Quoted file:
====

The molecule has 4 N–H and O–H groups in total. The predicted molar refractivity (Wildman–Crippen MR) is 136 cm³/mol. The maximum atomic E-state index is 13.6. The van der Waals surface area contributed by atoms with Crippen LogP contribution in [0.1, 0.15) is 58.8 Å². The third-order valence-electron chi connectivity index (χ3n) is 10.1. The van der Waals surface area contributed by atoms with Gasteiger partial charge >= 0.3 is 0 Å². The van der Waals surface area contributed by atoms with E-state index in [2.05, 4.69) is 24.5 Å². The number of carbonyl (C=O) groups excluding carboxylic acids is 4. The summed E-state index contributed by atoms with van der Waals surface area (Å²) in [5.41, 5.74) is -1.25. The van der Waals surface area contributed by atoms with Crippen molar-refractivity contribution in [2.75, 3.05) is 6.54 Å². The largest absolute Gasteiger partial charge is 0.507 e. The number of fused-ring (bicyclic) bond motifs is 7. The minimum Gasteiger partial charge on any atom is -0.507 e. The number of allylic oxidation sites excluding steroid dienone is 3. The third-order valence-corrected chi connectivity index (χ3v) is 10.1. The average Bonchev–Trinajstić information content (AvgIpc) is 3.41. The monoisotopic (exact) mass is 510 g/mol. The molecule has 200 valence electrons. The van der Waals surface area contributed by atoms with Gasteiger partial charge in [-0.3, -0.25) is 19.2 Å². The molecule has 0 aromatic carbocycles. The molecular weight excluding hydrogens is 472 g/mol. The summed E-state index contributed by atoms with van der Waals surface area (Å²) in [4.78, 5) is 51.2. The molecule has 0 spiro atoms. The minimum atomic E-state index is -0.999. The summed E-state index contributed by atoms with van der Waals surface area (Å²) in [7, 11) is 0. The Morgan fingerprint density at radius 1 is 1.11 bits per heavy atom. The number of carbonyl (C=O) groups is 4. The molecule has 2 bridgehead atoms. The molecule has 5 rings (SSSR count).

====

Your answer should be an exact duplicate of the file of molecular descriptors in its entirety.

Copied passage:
The molecule has 4 N–H and O–H groups in total. The predicted molar refractivity (Wildman–Crippen MR) is 136 cm³/mol. The maximum atomic E-state index is 13.6. The van der Waals surface area contributed by atoms with Crippen LogP contribution in [0.1, 0.15) is 58.8 Å². The third-order valence-electron chi connectivity index (χ3n) is 10.1. The van der Waals surface area contributed by atoms with Gasteiger partial charge >= 0.3 is 0 Å². The van der Waals surface area contributed by atoms with E-state index in [2.05, 4.69) is 24.5 Å². The number of carbonyl (C=O) groups excluding carboxylic acids is 4. The summed E-state index contributed by atoms with van der Waals surface area (Å²) in [5.41, 5.74) is -1.25. The van der Waals surface area contributed by atoms with Crippen molar-refractivity contribution in [2.75, 3.05) is 6.54 Å². The largest absolute Gasteiger partial charge is 0.507 e. The number of fused-ring (bicyclic) bond motifs is 7. The minimum Gasteiger partial charge on any atom is -0.507 e. The number of allylic oxidation sites excluding steroid dienone is 3. The third-order valence-corrected chi connectivity index (χ3v) is 10.1. The average Bonchev–Trinajstić information content (AvgIpc) is 3.41. The monoisotopic (exact) mass is 510 g/mol. The molecule has 200 valence electrons. The van der Waals surface area contributed by atoms with Gasteiger partial charge in [-0.3, -0.25) is 19.2 Å². The molecule has 0 aromatic carbocycles. The molecular weight excluding hydrogens is 472 g/mol. The summed E-state index contributed by atoms with van der Waals surface area (Å²) in [4.78, 5) is 51.2. The molecule has 0 spiro atoms. The minimum atomic E-state index is -0.999. The summed E-state index contributed by atoms with van der Waals surface area (Å²) in [7, 11) is 0. The Morgan fingerprint density at radius 1 is 1.11 bits per heavy atom. The number of carbonyl (C=O) groups is 4. The molecule has 2 bridgehead atoms. The molecule has 5 rings (SSSR count).